What are the hip flexor muscles?
IThe hip flexor muscles are responsible for raising the thigh toward the trunk – i.e. hip flexion. They are active in stepping forward when walking or climbing stairs. They are also important in the kicking motion. This muscle group includes the Psoas Major, Psoas Minor and Iliacus muscles. They are often referred to as the Iliopsoas muscles and are generally located in the front of the lower spine, pelvis and hip. Other muscles of the thigh also assist in hip flexion.
Why stretch the hip flexors? read more…
Why Stretch the hip abductor muscles?
The hip abductor muscles are the group of muscles responsible for moving the hip away from the midline of the body.
These include the Gluteus muscles, which make up your buttocks. Also included in the abductor group is the priformis, which is one of four deep rotator muscles of the hip. Because of their location, these muscles play an important role in stabilizing the pelvis when standing. This is also crucial for good back mechanics. It is important to note that tight hip abductors will adversely affect your low back function and your gait (i.e. your walking and running).
How to stretch your hip abductors.
Stretching reduces aches and pains of daily living.
Strength training and cardiovascular (aerobic) exercise are essential to maintain the required strength and stamina for daily living. However, you need stretching and flexibility exercises to reduce the stress and strain that your body endures with the loss of flexibility that can occurs with aging.
You need good flexibility for optimal movement of your body parts. Good flexibility means muscles are less tense, more supple and have better blood flow. More blood flow to the muscles means they receive more oxygen and nutrition. Better circulation of blood also means better waste removal. This means there is quicker removal of lactic acid and other metabolic byproducts. Your muscles will better absorb the shock and stress of every day movements, when they are more supple. read more…
Stretch Your Hamstring Muscles to Decrease Knee Pain and Back Pain.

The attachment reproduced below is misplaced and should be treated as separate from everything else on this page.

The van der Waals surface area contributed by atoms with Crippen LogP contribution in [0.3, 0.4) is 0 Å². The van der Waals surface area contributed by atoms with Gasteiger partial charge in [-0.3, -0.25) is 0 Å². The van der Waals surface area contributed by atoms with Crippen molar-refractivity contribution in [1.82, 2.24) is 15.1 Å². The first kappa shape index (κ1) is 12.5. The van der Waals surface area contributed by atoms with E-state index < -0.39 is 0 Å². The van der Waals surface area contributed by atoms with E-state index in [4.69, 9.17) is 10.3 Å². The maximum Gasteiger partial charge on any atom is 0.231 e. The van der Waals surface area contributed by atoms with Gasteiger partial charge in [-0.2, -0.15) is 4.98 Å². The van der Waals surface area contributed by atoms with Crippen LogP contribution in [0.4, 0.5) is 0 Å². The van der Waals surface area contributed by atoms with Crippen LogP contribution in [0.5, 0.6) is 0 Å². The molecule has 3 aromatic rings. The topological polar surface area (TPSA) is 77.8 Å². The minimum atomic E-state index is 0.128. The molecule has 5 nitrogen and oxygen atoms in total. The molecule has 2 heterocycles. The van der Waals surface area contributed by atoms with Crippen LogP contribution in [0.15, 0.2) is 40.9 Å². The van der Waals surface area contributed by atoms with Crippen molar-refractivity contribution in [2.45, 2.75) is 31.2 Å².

The hamstrings are the muscles on the back of the thigh. The three hamstring muscles are responsible for bending at the knee or flexing the knee. Hamstring tears are often the reason you see sprinters pulling up in a race. The hamstrings attach to the part of the pelvic bone which you sit on. When tight, they can tilt the pelvis backward, flattening the lower back. This can adversely affect the mechanics of the back and pelvis, which can strain your spine and hips. Like the quadriceps, tight hamstrings are often contributing factors of low back pain as well as knee pain.
How to Stretch the Hamstring Muscles
Here is how to start with a proper ergonomic set up.
Is your chair’s height adjustable?
- Your feet should be flat on the floor.
- The knees should be slightly lower than the hips.
- Do not compromise your correct seating position to achieve the correct height of the monitor and keyboard (see below for monitor positioning).
Do you have an adequate back rest with lumbar support? read more…
Why should you stretch your Quadriceps muscles?
The Quadriceps are the muscles in the front of the thigh. They are commonly referred to as the quads. These muscles are responsible for extending the knee, when stepping forward, kicking and climbing stairs. They get a lot of use and deserve a good stretch.
Tight Quadriceps are a common cause of knee pain. Keeping the Quadriceps muscles flexible helps decrease the wear and tear on the knee cap and knee joints in general. Flexible Quadriceps are more elastic. This increased elasticity decreases the compressive forces on the knee joints. Less compression means less rubbing and wearing away of your joint surfaces. Hence, less pain due to arthritis or inflammation of your knee joints. read more…